security

security

Visualizing eight years of independent reviews

Posted on August 14, 2015 - 12:24 by ccondon

StopBadware has been performing independent reviews of websites blacklisted by our data providers for more than eight years. As we've explained in the past, a manual review done by our staff is not always necessary: if a webmaster requests a StopBadware review of a site on Google's Safe Browsing blacklist, the first step in our review process is an automated request for Google to rescan the site in search of malicious code. If Google's automated systems don't find anything suspicious, that site will come off Google's blacklist without our ever having to touch it. When Google still finds malware, or when one of our other data providers is the blacklisting party, one of our website testing team uses a variety of tools to scour the site for malicious code and other bad behavior.

As our home page proclaims in red, we've helped de-blacklist more than 171,000 websites since 2007. Before we shutter operations as an independent nonprofit next month, we want to give our community a better idea of what goes into that number. 

Since we started collaborating with Google, and later ThreatTrack Security and NSFocus, we've performed 53,167 manual reviews. We've also processed an additional 188,149 review requests that were resolved automatically thanks to our automated integration with Google. Those aren't all unique requests, so combining them doesn't yield an accurate number. Here's what all those review requests look like over time:

Why the decline? 

You'll undoubtedly notice that we received many more review requests early on than we do today. Better security awareness, wide availability of relatively low-cost security tools, and default use of things like Webmaster Tools all contribute to the decline we've experienced in review requests. We also have better ways of detecting and weeding out abusive requests than we used to. 

Unfortunately, something else that's contributed to the decline in review requests is malware distributors' widescale use of stealthier, more targeted methods like malvertising. When a resource is compromised only very briefly (e.g., through an infected ad network), even when blacklist operators are able to detect the infection and warn users away, the compromise is often resolved too quickly for StopBadware's Clearinghouse to reflect that the resource was ever blacklisted. Generally speaking, if something is blacklisted for fewer than six hours, we won't have a record of it in our Clearinghouse. On the one hand, this is good news, in that we want blacklists to operate as narrowly as possible to maximize user protection while minimizing penalty to site owners; on the other hand, this is bad news, in that malicious actors are able to effectively utilize powerful technologies to spread malware in ways that are difficult to detect and counter.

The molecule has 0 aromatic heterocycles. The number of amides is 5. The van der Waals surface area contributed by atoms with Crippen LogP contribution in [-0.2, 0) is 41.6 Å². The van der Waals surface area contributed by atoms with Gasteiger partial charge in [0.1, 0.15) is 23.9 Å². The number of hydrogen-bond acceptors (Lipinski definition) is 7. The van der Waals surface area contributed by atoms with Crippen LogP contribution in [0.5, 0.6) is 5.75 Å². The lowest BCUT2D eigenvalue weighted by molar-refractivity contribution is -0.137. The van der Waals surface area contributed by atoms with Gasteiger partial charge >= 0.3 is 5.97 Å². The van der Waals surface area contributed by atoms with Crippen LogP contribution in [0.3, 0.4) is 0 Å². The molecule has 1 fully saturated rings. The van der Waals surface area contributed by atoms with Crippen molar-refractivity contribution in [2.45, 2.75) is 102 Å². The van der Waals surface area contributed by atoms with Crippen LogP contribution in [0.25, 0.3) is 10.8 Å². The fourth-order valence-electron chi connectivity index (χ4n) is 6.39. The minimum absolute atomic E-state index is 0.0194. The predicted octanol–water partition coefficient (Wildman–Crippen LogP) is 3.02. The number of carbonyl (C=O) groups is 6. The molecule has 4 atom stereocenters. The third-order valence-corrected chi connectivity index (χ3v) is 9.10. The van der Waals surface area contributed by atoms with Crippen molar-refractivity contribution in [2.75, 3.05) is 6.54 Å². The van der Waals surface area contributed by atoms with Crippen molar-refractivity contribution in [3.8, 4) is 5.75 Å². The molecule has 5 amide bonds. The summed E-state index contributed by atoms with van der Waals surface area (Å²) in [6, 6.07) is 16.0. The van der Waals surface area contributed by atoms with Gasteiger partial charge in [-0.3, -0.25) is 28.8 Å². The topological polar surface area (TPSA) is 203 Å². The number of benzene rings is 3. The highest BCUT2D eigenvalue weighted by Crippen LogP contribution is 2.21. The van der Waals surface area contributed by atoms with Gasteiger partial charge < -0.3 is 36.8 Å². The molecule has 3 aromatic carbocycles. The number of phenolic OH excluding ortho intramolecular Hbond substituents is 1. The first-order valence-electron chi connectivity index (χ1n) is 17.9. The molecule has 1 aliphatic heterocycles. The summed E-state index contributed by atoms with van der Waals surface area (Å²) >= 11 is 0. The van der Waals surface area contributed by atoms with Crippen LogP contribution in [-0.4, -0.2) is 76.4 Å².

What's not included in this data? 

What you don't see in this chart is the tens of thousands of URLs we've reviewed in bulk for web hosting providers, AS operators, and other network providers over the years. We've worked with everyone from dynamic DNS companies and bulk subdomain providers to small resellers and abuse departments at big companies to clean up malicious resources on their networks and help remove them from blacklists. The majority of this process is manual, and because it's initiated based on trust and human communication instead of by clicking a button, bulk review data isn't reflected in our public review data. 

StopBadware's review process will continue to operate normally during and after our operations transfer to our research team at the University of Tulsa. Thanks to our research scientist, Marie Vasek, for putting this data together!

Community news and analysis: May 2015

Posted on June 9, 2015 - 12:54 by ccondon

Featured news

  • How effective are the security questions—and answers—used to protect sensitive accounts and information? Not very, according to new Google research. Read about how easy it is for hackers and bots to guess answers to common questions, and what users can do about it.
  • Google also published research last month on the ad injection economy (key findings here, full report here).
  • Mozilla sent a communication to CAs with root certificates included in Mozilla’s program; Mozilla, acting in the best interest of users, asked CAs to respond to five action items. They’ve stated they intend to publish the responses this month.
  • WordPress users: The Automattic team released WordPress 4.2.2, featuring critical security fixes, the first week of May. Please make sure you’re updated!
  • DomainTools put together their first report profiling malicious domains by delving into domain registration attributes and overlaying this with data on malicious activity. Their summary links to the full report here.

Malware news + analysis

  • ESET: Whitepaper on CPL malware in Brazil
  • Sophos: “PolloCrypt” ransomware sounds as ridiculous as its mascots look—but it’s a real thing targeting Aussie users. Also from Sophos: Can Rombertik malware really destroy your computer? Nope.
  • Fortinet analyses of Rombertik malware and Tinba botnet malware
  • Sucuri: Hacked websites redirect to...Bitcoin?

Other security news

  • SiteLock: Who else is reading your email? A guide to PGP encryption
  • Fortinet: Should new WHO disease-naming guidelines also be applied to malware?